Then watch their faces.  You’ll probably get some worried looks from folks wondering if you’ve eaten too much turkey.  There will be those who think you’ve slipped into your tryptophan-induced nap a little early.  But none of them will realize that you’re actually observing a very timely moment in the calendar.

Not the secular calendar, mind you, but the Christian one.  The church’s liturgical year ends this Sunday, a religious “December 31st,” if you will.  The long journey that started last December, moved through Lent and Easter, burst into the fire and passion of Pentecost, and ambled through the summer days of Ordinary Time now ends on November 25, with an end-of-the-year celebration known as “Christ the King Sunday.”

Just like our New Year’s Eve, Christ the King Sunday is a transitional time.  It is a time of remembering the year we leave behind, to celebrate its joys, name its pain and sadness, and remember a God who, as it turns out, was with us all along.  It is also a time to look ahead, with hope and promise, toward a year that will unfold with its own share of triumphs and sorrows, all under the watchful eye of this Jesus who rules and reigns over all creation.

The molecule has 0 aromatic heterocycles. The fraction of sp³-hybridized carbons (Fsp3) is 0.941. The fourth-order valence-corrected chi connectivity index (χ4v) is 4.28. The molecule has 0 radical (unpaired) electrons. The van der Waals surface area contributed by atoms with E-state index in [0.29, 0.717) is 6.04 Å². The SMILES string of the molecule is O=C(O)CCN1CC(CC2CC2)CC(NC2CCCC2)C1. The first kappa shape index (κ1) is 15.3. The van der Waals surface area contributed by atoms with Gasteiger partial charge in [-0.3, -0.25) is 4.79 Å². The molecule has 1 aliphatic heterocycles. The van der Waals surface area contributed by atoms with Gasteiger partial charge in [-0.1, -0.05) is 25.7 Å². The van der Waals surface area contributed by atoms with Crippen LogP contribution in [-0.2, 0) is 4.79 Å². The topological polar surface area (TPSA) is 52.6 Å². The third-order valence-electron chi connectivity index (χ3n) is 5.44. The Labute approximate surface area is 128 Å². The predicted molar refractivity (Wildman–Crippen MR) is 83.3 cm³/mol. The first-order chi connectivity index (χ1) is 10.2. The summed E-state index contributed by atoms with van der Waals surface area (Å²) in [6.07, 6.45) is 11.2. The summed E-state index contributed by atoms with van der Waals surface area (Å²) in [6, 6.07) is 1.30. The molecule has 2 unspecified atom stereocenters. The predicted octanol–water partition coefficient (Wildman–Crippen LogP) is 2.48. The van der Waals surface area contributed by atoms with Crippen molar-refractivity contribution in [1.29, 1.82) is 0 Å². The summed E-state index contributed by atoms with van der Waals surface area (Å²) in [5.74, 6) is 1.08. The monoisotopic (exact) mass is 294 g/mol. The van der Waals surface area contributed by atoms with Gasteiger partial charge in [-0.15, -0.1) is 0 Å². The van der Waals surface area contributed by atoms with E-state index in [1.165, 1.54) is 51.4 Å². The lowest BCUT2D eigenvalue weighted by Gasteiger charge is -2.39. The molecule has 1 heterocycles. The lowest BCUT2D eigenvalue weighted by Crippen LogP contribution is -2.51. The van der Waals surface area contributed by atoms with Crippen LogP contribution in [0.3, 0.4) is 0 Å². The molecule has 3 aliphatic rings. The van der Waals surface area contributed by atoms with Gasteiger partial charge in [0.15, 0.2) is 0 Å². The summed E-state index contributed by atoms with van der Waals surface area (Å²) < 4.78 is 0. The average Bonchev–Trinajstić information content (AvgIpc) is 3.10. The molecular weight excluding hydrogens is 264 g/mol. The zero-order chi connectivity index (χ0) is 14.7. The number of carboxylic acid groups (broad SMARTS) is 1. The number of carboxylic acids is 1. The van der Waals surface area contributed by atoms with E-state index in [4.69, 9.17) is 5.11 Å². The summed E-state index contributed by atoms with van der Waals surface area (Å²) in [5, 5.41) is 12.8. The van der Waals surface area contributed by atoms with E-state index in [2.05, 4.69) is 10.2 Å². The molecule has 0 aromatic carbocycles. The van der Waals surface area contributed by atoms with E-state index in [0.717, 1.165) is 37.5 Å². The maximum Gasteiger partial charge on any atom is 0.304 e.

This Sunday, we will hear the story of a man who experienced just that kind of transitional moment.  The lectionary offers us the story of Zechariah, the father of John the Baptist.  After emerging from a nine-month sentence of silence from the angel due to his unbelief, he sang a song of great hope for his new son and the dawning arrival of God’s kingdom on earth.  His song is both a reminiscing of God’s saving actions, and a claiming of God’s future promise.  I hope you will join us for this special Christ the King Sunday celebration, with a sermon titled, “Life in the In-Between.”

And, I would add that it’s not too early to think about what your New (Church) Year’s resolution might be.  May it be more than the typical stuff about weighing less, saving more, and cleaning out your closet.  Try addressing the deeper, substantive matters of life, faith, and love.  You may resolve to be more patient in your dealing with others.  You may wish to patch up that broken relationship with a dose of humility and forgiveness.  You may decide to be more consistent with your spiritual disciplines of daily prayer and scripture study.  You might simply try to make next year more about God and less about you.